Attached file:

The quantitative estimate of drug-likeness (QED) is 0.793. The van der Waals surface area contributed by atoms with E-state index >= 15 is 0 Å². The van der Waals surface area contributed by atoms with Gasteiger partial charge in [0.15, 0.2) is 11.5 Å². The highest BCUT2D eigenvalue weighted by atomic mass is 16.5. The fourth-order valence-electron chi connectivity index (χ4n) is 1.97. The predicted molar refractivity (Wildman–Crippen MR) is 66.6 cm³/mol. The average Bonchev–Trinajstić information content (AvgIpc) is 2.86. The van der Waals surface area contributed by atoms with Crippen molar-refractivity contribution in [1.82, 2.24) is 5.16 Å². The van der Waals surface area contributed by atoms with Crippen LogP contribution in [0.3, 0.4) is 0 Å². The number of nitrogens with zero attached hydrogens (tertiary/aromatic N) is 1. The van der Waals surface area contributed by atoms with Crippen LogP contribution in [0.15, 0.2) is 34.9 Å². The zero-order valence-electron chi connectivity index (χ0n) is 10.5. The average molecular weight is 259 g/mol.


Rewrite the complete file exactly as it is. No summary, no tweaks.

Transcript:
The quantitative estimate of drug-likeness (QED) is 0.793. The van der Waals surface area contributed by atoms with E-state index >= 15 is 0 Å². The van der Waals surface area contributed by atoms with Gasteiger partial charge in [0.15, 0.2) is 11.5 Å². The highest BCUT2D eigenvalue weighted by atomic mass is 16.5. The fourth-order valence-electron chi connectivity index (χ4n) is 1.97. The predicted molar refractivity (Wildman–Crippen MR) is 66.6 cm³/mol. The average Bonchev–Trinajstić information content (AvgIpc) is 2.86. The van der Waals surface area contributed by atoms with Crippen molar-refractivity contribution in [1.82, 2.24) is 5.16 Å². The van der Waals surface area contributed by atoms with Crippen LogP contribution in [0.3, 0.4) is 0 Å². The number of nitrogens with zero attached hydrogens (tertiary/aromatic N) is 1. The van der Waals surface area contributed by atoms with Crippen LogP contribution in [0.15, 0.2) is 34.9 Å². The zero-order valence-electron chi connectivity index (χ0n) is 10.5. The average molecular weight is 259 g/mol.